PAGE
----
By Joel Wittnebel/The Oshawa Express
The men’s boxing preliminaries of the Pan Am Games wrapped up on Monday and they were not kind to several Canadian boxers.
The qualifying round got underway on Saturday and saw three Canadians fighting for their spot in the quarterfinals.
The single elimination style bracket sees fighters dropped from the tournament after a single loss.
This was the case for two of the Canadians that first night.
The fighting kicked off with young Pg Tondo in the men’s light fly category. Tondo squared off with Yoel Finol Rivas of Venezuela and, despite his heavy hitting style, lost a unanimous decision to the Venezuelan.
Quebec native Clovis Drolet in the 75-kilogram category also saw his Pan Am run cut short with a loss to Costa Rica’s Jason Ramirez-Blanco.
The fans in attendance at the Oshawa Sports Centre – the name of the General Motors Centre during the Pan Am Games – placed their remaining hopes in men’s heavyweight Samir Elmais.
Elmais, a Windsor-native, won Canada’s first Commonwealth Games boxing gold medal since 2002 last year.
Elmais was able to pull out the win to the cheers of a delighted crowd, besting Brazilian Juan Goncalves-Nogueira.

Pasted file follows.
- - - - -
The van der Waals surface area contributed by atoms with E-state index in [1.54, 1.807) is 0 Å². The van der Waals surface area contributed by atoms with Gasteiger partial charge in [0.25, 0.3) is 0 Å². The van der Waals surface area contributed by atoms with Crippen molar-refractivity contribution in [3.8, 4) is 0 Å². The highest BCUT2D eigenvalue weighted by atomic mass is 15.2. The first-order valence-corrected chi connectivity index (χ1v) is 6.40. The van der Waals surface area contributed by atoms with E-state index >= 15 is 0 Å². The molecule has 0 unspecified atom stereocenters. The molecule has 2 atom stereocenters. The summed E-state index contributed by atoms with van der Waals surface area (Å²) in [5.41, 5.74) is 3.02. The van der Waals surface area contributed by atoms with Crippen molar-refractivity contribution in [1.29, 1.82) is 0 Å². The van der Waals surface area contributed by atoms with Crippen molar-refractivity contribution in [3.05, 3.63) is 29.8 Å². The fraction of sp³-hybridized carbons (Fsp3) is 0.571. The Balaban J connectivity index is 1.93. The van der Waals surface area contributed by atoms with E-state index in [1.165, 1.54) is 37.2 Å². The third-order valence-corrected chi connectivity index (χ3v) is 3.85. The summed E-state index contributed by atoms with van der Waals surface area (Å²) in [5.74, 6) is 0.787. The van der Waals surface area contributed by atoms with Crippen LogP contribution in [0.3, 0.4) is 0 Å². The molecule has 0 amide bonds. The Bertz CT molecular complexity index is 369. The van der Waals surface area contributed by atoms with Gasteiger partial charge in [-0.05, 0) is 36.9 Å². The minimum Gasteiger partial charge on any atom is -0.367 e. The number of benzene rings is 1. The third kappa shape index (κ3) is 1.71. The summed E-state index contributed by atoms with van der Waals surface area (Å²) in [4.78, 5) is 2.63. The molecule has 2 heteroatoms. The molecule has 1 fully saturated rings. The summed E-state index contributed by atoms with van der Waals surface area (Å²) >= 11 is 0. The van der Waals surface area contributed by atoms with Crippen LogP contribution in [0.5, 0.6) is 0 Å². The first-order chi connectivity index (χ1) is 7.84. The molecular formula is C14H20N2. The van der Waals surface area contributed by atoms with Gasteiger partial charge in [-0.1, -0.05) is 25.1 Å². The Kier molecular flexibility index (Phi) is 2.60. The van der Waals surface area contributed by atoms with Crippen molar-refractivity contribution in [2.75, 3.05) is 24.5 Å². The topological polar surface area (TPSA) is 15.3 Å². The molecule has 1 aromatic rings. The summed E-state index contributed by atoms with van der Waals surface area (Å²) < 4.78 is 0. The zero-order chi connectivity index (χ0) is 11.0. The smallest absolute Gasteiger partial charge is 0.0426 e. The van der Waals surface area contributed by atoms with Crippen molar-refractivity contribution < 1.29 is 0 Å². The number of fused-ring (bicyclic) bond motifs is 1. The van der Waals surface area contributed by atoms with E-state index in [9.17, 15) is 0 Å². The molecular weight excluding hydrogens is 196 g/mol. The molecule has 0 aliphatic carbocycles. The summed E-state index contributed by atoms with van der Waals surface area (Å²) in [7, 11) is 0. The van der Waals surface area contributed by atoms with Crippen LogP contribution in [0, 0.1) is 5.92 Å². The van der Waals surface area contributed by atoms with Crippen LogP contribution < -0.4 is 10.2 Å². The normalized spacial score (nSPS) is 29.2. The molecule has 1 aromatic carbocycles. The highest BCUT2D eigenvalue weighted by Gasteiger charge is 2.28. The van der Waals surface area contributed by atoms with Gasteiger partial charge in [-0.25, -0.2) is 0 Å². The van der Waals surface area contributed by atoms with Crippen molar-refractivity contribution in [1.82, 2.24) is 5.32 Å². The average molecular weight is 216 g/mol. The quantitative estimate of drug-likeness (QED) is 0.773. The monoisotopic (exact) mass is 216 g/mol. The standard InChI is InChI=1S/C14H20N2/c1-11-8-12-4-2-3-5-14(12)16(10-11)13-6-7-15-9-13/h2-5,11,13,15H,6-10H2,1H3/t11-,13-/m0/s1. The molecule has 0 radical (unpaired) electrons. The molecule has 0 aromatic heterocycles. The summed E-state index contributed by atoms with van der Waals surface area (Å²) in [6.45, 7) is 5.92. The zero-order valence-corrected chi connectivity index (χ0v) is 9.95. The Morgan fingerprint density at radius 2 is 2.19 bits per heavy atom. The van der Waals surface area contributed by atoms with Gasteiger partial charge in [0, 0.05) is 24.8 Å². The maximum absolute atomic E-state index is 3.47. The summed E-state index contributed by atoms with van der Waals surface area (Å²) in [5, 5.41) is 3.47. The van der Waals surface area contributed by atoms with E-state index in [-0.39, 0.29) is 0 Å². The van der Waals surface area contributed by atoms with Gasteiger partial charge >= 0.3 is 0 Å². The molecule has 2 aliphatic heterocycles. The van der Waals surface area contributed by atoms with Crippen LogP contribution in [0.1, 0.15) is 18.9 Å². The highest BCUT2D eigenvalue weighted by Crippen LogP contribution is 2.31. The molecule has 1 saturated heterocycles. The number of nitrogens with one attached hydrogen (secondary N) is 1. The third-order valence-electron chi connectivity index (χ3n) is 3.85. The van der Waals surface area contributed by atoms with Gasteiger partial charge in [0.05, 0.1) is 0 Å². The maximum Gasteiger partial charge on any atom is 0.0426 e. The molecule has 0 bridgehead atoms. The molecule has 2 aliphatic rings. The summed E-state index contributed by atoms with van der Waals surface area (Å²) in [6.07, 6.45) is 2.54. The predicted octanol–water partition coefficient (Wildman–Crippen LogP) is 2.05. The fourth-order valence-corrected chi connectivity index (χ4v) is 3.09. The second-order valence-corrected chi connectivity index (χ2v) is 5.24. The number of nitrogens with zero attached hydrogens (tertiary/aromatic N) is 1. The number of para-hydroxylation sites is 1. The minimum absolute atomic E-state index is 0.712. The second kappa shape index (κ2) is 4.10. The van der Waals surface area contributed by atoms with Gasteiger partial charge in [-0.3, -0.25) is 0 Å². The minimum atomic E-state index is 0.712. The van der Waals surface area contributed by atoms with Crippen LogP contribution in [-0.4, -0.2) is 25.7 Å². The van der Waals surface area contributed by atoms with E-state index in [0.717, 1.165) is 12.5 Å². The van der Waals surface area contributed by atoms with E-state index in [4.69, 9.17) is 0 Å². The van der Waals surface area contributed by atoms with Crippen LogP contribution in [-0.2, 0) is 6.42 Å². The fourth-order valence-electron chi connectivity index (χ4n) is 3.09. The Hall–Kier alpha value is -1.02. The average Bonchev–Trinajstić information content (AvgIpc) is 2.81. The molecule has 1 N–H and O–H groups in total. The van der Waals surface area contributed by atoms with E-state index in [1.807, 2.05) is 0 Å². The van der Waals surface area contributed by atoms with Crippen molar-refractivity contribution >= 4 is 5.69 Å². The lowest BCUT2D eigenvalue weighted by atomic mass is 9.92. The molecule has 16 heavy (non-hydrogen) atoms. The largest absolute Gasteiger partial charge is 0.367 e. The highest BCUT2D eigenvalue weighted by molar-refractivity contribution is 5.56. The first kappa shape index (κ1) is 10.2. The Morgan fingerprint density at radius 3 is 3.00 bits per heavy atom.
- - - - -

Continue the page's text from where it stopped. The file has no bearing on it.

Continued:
Following his quarterfinal bout, Elmais moves on to the semifinals on Wednesday, July 22 where he will fight Deivis Julio-Blanco of Colombia.
The second day of preliminaries saw a pair of Canadians looking to keep their Pan Am medal hopes alive.
First into the ring was 19-year-old Sasan Haghighat-Joo. The BC-born boxer is one of the youngest on the Canadian team.
The youngster put on a show for the crowd who reacted with loud cheers with every landed punch. However, Sasan would leave the ring bloodied and his Pan Am Games cut short following a split-decision loss to another tough Brazilian opponent.
“It was a close fight, it could have gone either way,” he said after the match. “I should have started quicker and I think that would have made a difference in the decision.”
However, Haghighat-Joo says he doesn’t want to point fingers at the judges.
“I know when I personally lose a fight, instead of trying to look and place blame in someone else’s hands, I try and see what I could have done better,” he says. “I knew he was a tough guy, an experienced guy, but I felt like I should have taken the fight.”
Once again, Canadian fans were left with a final boxer in former Olympian Simon Kean of Quebec.
Across the ring from him was Cam Awesome of the United States.
As the match got underway, USA chants rose from the stands, but were quickly drowned out by the Canadian supporters.
The pair battled through the three, three-minute rounds, with Awesome appearing to take the first, Kean the second and the third an even match.
However, it was the American who came out on top with a split decision victory.
“It was a very tight match,” Kean said, stating he’d faced toughers opponent at the London Olympics in 2012.
“I think my tactics are good. I just have to work on it and do better than that.”